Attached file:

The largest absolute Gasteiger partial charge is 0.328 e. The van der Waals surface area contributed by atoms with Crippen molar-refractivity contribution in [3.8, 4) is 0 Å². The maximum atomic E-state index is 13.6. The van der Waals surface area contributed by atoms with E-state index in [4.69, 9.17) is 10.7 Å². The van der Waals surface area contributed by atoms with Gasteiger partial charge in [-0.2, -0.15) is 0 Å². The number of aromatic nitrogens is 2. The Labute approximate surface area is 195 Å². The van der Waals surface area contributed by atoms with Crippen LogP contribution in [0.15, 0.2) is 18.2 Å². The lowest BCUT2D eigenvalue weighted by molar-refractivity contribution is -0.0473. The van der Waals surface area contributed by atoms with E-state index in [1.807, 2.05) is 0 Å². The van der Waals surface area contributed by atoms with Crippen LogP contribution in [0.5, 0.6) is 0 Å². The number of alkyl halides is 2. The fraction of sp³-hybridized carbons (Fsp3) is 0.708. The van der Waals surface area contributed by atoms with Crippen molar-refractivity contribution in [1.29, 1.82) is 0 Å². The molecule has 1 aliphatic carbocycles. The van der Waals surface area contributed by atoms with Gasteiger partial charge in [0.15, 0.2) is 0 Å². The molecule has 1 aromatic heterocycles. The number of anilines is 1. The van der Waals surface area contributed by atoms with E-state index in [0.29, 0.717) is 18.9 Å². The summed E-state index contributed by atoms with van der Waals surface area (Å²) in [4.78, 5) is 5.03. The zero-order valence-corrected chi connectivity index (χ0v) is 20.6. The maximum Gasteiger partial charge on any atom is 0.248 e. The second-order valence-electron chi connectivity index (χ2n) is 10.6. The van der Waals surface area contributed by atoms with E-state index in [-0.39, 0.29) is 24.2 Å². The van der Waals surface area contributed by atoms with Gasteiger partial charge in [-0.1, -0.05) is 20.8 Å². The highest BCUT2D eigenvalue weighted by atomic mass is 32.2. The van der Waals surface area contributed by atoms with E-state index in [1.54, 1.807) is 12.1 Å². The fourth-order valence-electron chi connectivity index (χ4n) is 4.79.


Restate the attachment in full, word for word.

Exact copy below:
The largest absolute Gasteiger partial charge is 0.328 e. The van der Waals surface area contributed by atoms with Crippen molar-refractivity contribution in [3.8, 4) is 0 Å². The maximum atomic E-state index is 13.6. The van der Waals surface area contributed by atoms with E-state index in [4.69, 9.17) is 10.7 Å². The van der Waals surface area contributed by atoms with Gasteiger partial charge in [-0.2, -0.15) is 0 Å². The number of aromatic nitrogens is 2. The Labute approximate surface area is 195 Å². The van der Waals surface area contributed by atoms with Crippen LogP contribution in [0.15, 0.2) is 18.2 Å². The lowest BCUT2D eigenvalue weighted by molar-refractivity contribution is -0.0473. The van der Waals surface area contributed by atoms with E-state index in [1.807, 2.05) is 0 Å². The van der Waals surface area contributed by atoms with Crippen LogP contribution in [0.5, 0.6) is 0 Å². The number of alkyl halides is 2. The fraction of sp³-hybridized carbons (Fsp3) is 0.708. The van der Waals surface area contributed by atoms with Crippen molar-refractivity contribution in [1.29, 1.82) is 0 Å². The molecule has 1 aliphatic carbocycles. The van der Waals surface area contributed by atoms with Gasteiger partial charge in [0.15, 0.2) is 0 Å². The molecule has 1 aromatic heterocycles. The number of anilines is 1. The van der Waals surface area contributed by atoms with E-state index in [0.29, 0.717) is 18.9 Å². The summed E-state index contributed by atoms with van der Waals surface area (Å²) in [4.78, 5) is 5.03. The zero-order valence-corrected chi connectivity index (χ0v) is 20.6. The maximum Gasteiger partial charge on any atom is 0.248 e. The second-order valence-electron chi connectivity index (χ2n) is 10.6. The van der Waals surface area contributed by atoms with E-state index in [-0.39, 0.29) is 24.2 Å². The van der Waals surface area contributed by atoms with Gasteiger partial charge in [-0.1, -0.05) is 20.8 Å². The highest BCUT2D eigenvalue weighted by atomic mass is 32.2. The van der Waals surface area contributed by atoms with E-state index in [1.54, 1.807) is 12.1 Å². The fourth-order valence-electron chi connectivity index (χ4n) is 4.79.